He didn't know, nor did my mother at the time that in some Afrikan cultures, like Mali, the "men of steel," the blacksmiths were also the mediators between the living and the dead. Chisulu / Cornell was the man of steel, and his prayers, his heart and his love pulled me through.
Wekesa in chitown abpsi
On Dec. 25th, my mother and father came and took me home. That was 61 years ago.
So, now here I sit with tears of joy welling up in my eyes for the man of steel. Though he was a man's man, a big man, a junk man with rough hands, it's not his "hardness" that fills me so. It's his love and the deep river of his emotional/spiritual giving that threatens to wet my keyboard.
As I say medase (thank you) to my Dad - The Man, please join me by sending a "thank you" deed, a "thank you" touch, thought or pray to the men who have given to you, then pass this on.
Let's make sure the circle is unbroken.
Wekesa O. Madzimoyo
Co-Director, AYA Educational Inst.
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Tuesday, April 19, 2016

Resistance and Healing!

I Love AYA!

That was this morning’s focus in this dynamic class - The Economic Conundrum. Was it too deep for Monday morning; too deep for mere high school students? 

I've written about the course before - AYA High School students are learning about our Circle of Culture and how we used it to heal us. They are studying this in an economics class because they know that we had to have healed ourselves for us to have displayed such economic cooperation and economic nationalism in many places in the late 19th and early 20th Centuries in places like Memphis, Atlanta, Rosewood, and in the better known Black Wall Streets - in Tulsa, OK and the Hayti District in Durham, NC. 

I decided to include in their search for *HOW* we used our culture to heal - a discussion of role of resistance, rebellion, and revolt (individual, group, and mass action) against White domination as a strategic and effective healing "treatment" for the psychic injuries resulting from the wounding blows of captivity.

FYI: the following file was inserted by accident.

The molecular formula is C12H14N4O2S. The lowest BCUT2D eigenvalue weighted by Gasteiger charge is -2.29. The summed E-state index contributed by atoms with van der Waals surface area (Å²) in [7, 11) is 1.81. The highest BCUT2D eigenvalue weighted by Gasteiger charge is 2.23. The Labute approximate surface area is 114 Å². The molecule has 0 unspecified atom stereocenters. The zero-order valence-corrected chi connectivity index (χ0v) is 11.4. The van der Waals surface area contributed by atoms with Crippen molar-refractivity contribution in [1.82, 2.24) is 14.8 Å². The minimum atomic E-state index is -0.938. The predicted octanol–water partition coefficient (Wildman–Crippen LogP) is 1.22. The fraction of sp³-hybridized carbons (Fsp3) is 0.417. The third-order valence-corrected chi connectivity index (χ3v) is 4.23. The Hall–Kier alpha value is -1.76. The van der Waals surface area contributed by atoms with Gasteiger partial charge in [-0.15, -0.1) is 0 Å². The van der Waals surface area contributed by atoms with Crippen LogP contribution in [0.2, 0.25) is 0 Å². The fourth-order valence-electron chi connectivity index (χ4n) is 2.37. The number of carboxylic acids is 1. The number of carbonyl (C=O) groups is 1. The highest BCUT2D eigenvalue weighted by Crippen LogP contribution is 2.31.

I can't underestimate the importance of this part of our healing treatment. Today, those who would help us heal from our psychic wounds born of old and continued oppression rarely prescribe initiation or participation in resistance, rebellion, or revolt against oppressive people, policies and practices - as primary or even part of their prescribed "healing" treatment. The students had been warned about this "error" by Dr. Amos N. Wilson's discussion of how the Mental Health establishment works hand in hand with European history writing to oppress us. 

These students weren't going to make that mistake, or were they?
When I asked students to ponder the healing power of our ancestor's resisting white domination. 

Here's what they said:

'We resisted taking on their spiritual ideas and religious systems because those systems reinforced that they (Whites) were superior and we (Africans) were inferior. Resisting their religious ideas and systems, and restoring and even recreating our own beliefs was healing because it rejected the central idea that Europeans and their views were superior to ours, and it kept us connected to our own. 

Earlier in the course, the student already had established that connecting to our own gave us "purpose, direction," and it even gave spiritual ascension to rebellion and revolt.